carry on his doctrines into after ages. Even now these differences are not settled.
Thus we see that Mih Tzŭ and Ch'in Hua Li, while right in theory, were wrong in practice. They would merely have taught mankind to vie with each other in working the hair off their calves and shins. The evil of that system would have predominated over the good. Nevertheless, Mih Tzŭ was undoubtedly a well-meaning man. In spite of failure, with all its withering influences, he stuck to his text. He may be called a man of genius.
- But not a true Sage.
Not to be involved in the mundane, not to indulge in the specious, not to be overreaching with the individual, nor antagonistic to the public; but to desire the tranquillity of the world in general with a view to the prolongation of life, to seek no more than sufficient for the requirements of oneself and others, and by such a course to purify the heart,—herein lay the Tao of the ancients.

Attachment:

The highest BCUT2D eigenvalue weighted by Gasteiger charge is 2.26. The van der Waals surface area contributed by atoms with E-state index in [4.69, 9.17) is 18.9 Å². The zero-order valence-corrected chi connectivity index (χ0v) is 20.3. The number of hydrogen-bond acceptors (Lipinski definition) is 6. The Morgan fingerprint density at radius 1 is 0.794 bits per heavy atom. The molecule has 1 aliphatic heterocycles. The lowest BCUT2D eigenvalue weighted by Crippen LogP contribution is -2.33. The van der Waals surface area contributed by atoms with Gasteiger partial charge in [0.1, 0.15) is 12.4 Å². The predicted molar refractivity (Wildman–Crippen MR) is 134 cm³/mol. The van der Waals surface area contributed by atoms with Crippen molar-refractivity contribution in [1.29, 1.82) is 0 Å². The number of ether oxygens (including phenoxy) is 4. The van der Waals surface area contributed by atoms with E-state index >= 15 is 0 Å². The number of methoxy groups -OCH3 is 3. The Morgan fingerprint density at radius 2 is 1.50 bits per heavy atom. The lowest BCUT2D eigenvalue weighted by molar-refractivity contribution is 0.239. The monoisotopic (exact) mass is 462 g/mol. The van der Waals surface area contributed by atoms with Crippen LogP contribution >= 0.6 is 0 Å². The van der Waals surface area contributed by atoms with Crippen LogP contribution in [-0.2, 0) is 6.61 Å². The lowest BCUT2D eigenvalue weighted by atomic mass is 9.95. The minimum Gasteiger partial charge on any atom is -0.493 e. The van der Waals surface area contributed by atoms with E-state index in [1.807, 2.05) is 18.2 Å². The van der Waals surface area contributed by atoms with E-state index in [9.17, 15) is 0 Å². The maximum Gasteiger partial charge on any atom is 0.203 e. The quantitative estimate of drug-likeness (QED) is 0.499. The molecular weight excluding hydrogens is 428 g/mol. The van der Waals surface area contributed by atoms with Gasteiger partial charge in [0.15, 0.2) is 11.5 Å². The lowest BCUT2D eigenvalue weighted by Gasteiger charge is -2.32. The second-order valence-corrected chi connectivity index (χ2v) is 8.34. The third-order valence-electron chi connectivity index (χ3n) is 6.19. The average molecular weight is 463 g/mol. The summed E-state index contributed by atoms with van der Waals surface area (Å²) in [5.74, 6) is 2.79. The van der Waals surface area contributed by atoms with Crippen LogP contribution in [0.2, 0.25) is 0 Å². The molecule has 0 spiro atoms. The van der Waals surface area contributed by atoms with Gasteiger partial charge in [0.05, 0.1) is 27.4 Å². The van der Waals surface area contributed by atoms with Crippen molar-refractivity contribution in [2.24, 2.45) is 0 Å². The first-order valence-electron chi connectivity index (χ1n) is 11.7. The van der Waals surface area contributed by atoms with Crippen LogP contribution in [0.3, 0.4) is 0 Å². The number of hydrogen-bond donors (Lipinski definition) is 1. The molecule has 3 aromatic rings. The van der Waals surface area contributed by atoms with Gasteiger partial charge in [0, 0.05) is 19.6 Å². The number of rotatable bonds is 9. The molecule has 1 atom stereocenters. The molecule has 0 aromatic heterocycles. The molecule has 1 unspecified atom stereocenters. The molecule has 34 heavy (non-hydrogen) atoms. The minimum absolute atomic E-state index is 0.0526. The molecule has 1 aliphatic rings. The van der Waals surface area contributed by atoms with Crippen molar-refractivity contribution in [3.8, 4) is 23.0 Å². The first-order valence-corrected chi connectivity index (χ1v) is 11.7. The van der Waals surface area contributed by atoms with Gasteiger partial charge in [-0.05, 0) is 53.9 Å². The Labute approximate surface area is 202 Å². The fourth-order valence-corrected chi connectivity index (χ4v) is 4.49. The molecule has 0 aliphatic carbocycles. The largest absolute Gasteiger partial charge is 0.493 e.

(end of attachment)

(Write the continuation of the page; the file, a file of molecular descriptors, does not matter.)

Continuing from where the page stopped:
Sung Hsing and Yin Wên became enthusiastic followers of Tao. They adopted a cap, shaped like the Hua Mountain, as a badge. They bore themselves with kindly discrimination towards all things. They spoke of the passive qualities of the heart as though they had been active; and declared that whosoever could bring joy among mankind and peace within the girdle of ocean should be made ruler over them.
They suffered obloquy without noticing the